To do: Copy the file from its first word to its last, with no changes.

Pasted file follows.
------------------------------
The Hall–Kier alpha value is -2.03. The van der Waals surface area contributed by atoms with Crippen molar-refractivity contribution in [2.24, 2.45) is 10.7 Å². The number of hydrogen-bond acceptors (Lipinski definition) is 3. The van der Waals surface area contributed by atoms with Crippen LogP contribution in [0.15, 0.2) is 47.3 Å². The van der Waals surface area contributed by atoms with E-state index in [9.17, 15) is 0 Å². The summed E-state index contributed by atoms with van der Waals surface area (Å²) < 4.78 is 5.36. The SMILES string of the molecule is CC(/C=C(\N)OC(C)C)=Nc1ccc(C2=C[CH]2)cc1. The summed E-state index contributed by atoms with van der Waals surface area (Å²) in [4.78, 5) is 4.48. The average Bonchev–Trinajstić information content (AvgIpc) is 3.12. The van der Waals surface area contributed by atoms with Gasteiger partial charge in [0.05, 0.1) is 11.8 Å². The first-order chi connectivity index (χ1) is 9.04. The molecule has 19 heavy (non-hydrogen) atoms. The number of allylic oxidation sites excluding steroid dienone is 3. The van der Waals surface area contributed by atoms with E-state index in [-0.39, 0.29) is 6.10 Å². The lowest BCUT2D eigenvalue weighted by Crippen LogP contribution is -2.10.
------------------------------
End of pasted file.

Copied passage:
The Hall–Kier alpha value is -2.03. The van der Waals surface area contributed by atoms with Crippen molar-refractivity contribution in [2.24, 2.45) is 10.7 Å². The number of hydrogen-bond acceptors (Lipinski definition) is 3. The van der Waals surface area contributed by atoms with Crippen LogP contribution in [0.15, 0.2) is 47.3 Å². The van der Waals surface area contributed by atoms with E-state index in [9.17, 15) is 0 Å². The summed E-state index contributed by atoms with van der Waals surface area (Å²) < 4.78 is 5.36. The SMILES string of the molecule is CC(/C=C(\N)OC(C)C)=Nc1ccc(C2=C[CH]2)cc1. The summed E-state index contributed by atoms with van der Waals surface area (Å²) in [4.78, 5) is 4.48. The average Bonchev–Trinajstić information content (AvgIpc) is 3.12. The van der Waals surface area contributed by atoms with Gasteiger partial charge in [0.05, 0.1) is 11.8 Å². The first-order chi connectivity index (χ1) is 9.04. The molecule has 19 heavy (non-hydrogen) atoms. The number of allylic oxidation sites excluding steroid dienone is 3. The van der Waals surface area contributed by atoms with E-state index in [-0.39, 0.29) is 6.10 Å². The lowest BCUT2D eigenvalue weighted by Crippen LogP contribution is -2.10.